Wednesday, September 28, 2022

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SL Domestic debt restructuring raises fiscal sustainability issues

The Government is now considering the domestic debt restructuring as a part of a broader policy package to address massive debt vulnerability running up to trillions of rupees, finance ministry sources said.

Total outstanding domestic debt was Rs. 12 trillion as at the end of March 2022 while the gross domestic borrowings of the Government surpassed Rs 1.6 trillion in the first four months of 2022, ministry data shows.

Around 60 percent of the domestic borrowing (over Rs. 1 trillion) was raised from Treasury bonds, 31 percent (Rs. 518.2 billion) from Treasury bills, and 4.4 percent (Rs 73.8 billion) through provisional advances from the Central Bank, and Rs 65.6 billion was raised from Sri Lanka development bonds.

In this context, President Ranil Wickremasinghe shocked the local debt market by saying domestic debt may have to be included in restructuring.

However domestic debt has already received upfront hair cut via over 60 percent inflation and inclusion debt restructure could cause financial instability, debt market sources warned.

According to Central Bank sources the restructuring of domestic debt would exert an adverse impact on domestic bank balance sheets.

In order to avoid the impact on the domestic financial system, measures should be taken to recapitalise some banks or replenish superannuation funds such as Employees Provident Fund (EPF) and Employees Trust Fund( ETF),CB sources said

A country’s debt is sustainable if it can repay it by borrowing from the market; this is known as ability to refinance, former Central Bank Deputy Governor and eminent economist Dr.W.A.Wijewardena claimed.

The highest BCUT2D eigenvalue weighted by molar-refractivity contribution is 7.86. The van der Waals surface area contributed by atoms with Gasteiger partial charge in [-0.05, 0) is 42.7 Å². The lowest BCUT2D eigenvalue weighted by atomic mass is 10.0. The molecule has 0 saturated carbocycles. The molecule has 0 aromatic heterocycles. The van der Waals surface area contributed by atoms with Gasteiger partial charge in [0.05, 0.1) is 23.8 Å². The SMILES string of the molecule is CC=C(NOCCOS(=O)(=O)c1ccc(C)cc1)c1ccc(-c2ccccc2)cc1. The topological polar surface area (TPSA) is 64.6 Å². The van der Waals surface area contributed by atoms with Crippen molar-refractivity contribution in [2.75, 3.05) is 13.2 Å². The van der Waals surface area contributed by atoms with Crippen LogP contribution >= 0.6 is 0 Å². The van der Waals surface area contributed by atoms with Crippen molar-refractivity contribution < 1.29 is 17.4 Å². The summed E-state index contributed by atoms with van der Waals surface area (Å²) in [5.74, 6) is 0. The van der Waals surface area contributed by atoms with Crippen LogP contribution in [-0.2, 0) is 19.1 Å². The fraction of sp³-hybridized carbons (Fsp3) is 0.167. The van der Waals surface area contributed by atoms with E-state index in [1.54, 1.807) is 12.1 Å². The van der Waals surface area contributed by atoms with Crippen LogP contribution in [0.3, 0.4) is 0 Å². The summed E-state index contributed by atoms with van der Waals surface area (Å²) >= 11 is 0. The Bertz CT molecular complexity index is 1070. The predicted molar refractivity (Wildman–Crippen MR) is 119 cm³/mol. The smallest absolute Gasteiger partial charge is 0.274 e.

In the case of forex debt, if repayment has to be made by using reserves or borrowing from friendly countries it’s not sustainable and the domestic debt can be repaid by borrowing from Central Bank, then, it’s also not sustainable, he explained.

The Central Bank Governor tries hard to avoid this by increasing rates and borrowing everything from the market. But, there’s a liquidity crunch in the domestic financial system and so, he might one day run into problems, he claimed.

If this happens, it’s outside the control of local monetary authority and terms will be dictated by outside creditors and prospective lenders like International Monetary Fund (IMF) he said adding that in the case of IMF, it cannot lend to a member whose debt, either foreign or domestic, is not sustainable.

According to an IMF report, restructuring of heavy domestic debts could play a vital role in the resolution of future debt crisis by countries like Sri Lanka.

The government is now compelled to present a debt sustainability analysis (DSA), to the IMF and the country’s foreign creditors, finance ministry sources disclosed.

Therefore it has to consider potential restructuring of domestic debt in order to achieve debt sustainability, a senior finance ministry official said.

The authorities need to put in place measures that mitigate losses for banks, non-bank institutional investors, and that minimise spillovers, IMF report suggested.

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